Melt the butter, syrup and chocolate over a bain-marie. Dark chocolate is best to counter the overall sweetness of the bars. If you want to make it interesting, splash a dash of rum! Add broken up biscuits and fruit. I added dates, raisins, apricots, cranberries and goji berries. Stir together and coat with the chocolate.

Pack into a lined tin (tin foil) and if you fancy, add the half orange pieces – pressing them into the top. Allow to chill and harden then turn out the slab and cut with a heavy knife into bars.


Here is a desert recipe Elise had scribbled into the pages Great Dishes of the World, by Robert Carrier. From the list of spices it sounded wintery. After tasting however, I think this is a desert that could offer itself very well after summer meals – the sharp sweet flavours are a nice refreshing end to a meal perhaps like a barbecue, and it is easy to prepare in advance.

1/2lb sugar (220g)
1/4 pt water (140ml)
1/4 pt Red Burgundy (140ml)
1 clove
1 cinnamon stick
2 strips orange peel
2 strips lemon peel
4 oranges

Start by making the syrup base: warm the water over a flame and melt into the sugar. When the sugar is completely melted, combine the Burgundy wine (holding back about two tablespoons for later) and drop in the clove, cinnamon, and strips of orange and lemon peel.  Simmer gently until it is reduced to a syrup. Add the reserved two tablespoons of Burgundy to loosen the syrup a little and increase the alcohol levels again.

Peel and slice the oranges and put into the warm syrup, then chill in the fridge before serving them with ice cream.

Home-made Vanilla Ice Cream

This is my variation on a recipe I found in the same book. I think there was more cocoa powder than printed word on these pages of deserts, so I will be trying them all out soon.

4 egg yolks
120g sugar
1 pinch salt
440ml single cream
1 tsp vanilla esscence
The seeds of a vanilla pod
290ml double cream, thickly whipped

Beat the egg yolks, sugar and salt until it turns a pale yellow colour. Heat the single cream to almost boiling and add to the eggs, whisking until mixture is well blended and no longer grainy.  Pour the mixture into a ban-marie and cook over hot water, stirring continuously, until the consistency becomes custard-like and coats the spoon.

Stir in the vanilla pod seeds and essence, then allow to cool completely.

Once cool, stir in the thick double cream into the vanilla custard and freeze for at least 3 hrs.


There is a family story that tells of my Grandfather, Jim, dining at the Savoy in London and one evening ordering the soufflé for his desert. So unhappy was he, with what was served, that he wrote to the kitchen explain his disappointment. Unlike today’s apologetic vouchers or consolatory free meal, this was the 1940s and in order to settle the issue at hand he was invited back by the Head Chef to come back and make for them what he thought to be a good Soufflé.

He was known in the kitchen at home for making brilliant soufflés: delicate and airy lemon ones, incredible savoury gruyere cheese ones and a chocolate soufflé to die for. But I just cannot imagine a humble vicar of the Church of England standing before the professional kitchen of the London Savoy explaining what he thought to be the secret to a soufflé. Perhaps it was his station as a priest that allowed him get away with entry to such a kitchen and command an audience with such chefs.

It was a time where people were cutting corners in cookery. There was still food rationing in Britain which lasted nearly a decade after the war had ended. It took a while for people to come back around to fresh ingredients and more honourable cooking techniques.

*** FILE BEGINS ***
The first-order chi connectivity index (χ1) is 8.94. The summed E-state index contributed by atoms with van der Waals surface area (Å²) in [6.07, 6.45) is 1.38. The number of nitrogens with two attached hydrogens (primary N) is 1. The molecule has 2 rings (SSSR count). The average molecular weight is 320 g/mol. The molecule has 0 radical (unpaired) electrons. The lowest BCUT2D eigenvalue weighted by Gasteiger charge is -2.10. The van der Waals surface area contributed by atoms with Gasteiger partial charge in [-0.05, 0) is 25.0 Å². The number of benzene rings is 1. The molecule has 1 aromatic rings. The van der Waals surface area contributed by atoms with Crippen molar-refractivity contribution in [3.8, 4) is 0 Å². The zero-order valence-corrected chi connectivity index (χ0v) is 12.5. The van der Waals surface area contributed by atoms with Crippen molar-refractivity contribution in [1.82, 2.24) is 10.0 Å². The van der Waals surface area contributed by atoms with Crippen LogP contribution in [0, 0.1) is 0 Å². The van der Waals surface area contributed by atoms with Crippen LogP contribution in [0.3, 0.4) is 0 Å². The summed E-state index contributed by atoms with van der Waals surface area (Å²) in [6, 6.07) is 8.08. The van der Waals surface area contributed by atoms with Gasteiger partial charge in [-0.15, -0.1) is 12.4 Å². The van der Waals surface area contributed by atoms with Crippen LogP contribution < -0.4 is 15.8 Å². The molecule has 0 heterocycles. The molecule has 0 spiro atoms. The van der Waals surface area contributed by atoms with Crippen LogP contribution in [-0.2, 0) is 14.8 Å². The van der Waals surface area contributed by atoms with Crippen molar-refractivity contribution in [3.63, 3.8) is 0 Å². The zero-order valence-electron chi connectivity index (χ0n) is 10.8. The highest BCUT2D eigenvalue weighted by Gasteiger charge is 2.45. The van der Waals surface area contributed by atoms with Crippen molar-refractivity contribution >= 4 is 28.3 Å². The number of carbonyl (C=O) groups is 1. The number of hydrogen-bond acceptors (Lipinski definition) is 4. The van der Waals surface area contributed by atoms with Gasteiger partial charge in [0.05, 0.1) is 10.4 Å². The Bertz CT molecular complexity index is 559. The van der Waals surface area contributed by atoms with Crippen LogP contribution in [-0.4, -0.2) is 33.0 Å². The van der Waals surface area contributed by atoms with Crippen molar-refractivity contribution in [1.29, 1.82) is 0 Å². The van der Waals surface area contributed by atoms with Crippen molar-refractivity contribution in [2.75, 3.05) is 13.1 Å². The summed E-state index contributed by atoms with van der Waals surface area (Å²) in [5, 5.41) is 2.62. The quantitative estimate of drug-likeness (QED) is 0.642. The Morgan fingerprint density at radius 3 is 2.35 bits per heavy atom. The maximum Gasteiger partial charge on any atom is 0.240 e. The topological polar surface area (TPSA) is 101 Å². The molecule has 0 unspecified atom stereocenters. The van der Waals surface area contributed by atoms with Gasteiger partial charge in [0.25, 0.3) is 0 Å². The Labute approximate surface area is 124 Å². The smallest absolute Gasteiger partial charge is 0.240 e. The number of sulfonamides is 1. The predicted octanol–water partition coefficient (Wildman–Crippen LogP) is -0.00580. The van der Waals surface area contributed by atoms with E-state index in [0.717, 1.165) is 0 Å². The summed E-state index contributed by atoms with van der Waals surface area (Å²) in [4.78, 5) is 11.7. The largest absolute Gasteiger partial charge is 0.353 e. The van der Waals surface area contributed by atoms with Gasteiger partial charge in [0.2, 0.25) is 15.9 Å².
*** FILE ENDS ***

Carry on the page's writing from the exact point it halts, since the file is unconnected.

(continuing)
Although I never saw him before his congregation (before whom, I am lead to believe, he was quite animated), I remember when I was a youngster that he carried himself with much stillness. So I permit myself to imagine that, at the moment of setting the soufflé down before the chefs, there was that same clear stillness in which you could hear a pin drop.

Whatever was said in the kitchen that day, I would love to believe that in some way for a while, Jim had an input into the way soufflés at the Savoy are made.

But I digress. In my Grandmother’s cookbooks of old, there are many handwritings but the ones that are always in fountain pen belong to Jim. A smaller jot, and a little more difficult to read when the ink marks have bled out into each other. But because his recipes are few and far between the pages of her collection and because I thought this story is so inspiring, when I came across a recipe for Grand Marnier Soufflé in my Grandfather’s pen – I couldn’t pass over it. I just had to give it a try.

The Grand Marnier
2 1/4 oz sugar
1/2 pt milk
1 oz butter
3/4 oz fine white flour
3 yolks of egg
5 egg whites
1 liquor glass of Grand Marnier
Pour the sugar into the milk in a pan over a low flame and allow to simmer very gently until all the sugar is melted and the milk starts to thicken. In another pan melt the butter, add the flour. Mix well whilst gradually adding the sweetened milk until the the liquid is a thick cream.

Remove from the heat and as it cools add the glass of alcohol and then the beaten egg yolks. Beat well.

In to a clean bowl crack rest of the egg whites (five in total), leaving no trace of yolk or shell. Beat well until they are very stiff but not too dry. Introduce the whites, folding them gently into the main mixture.

Spoon the mixture very gently into some buttered soufflé ramekins. A trick to help them rise when baking is to run the tip of your finger around the edge between the soufflé mix and the ramekin wall, so that the top of the soufflé can rise evenly without sticking.

Place gently in a pre-heated oven at 190° for 16-18mins until the tops are risen and golden. Do not open the oven door before they are ready.

Dust with icing sugar, if you like, and serve immediately.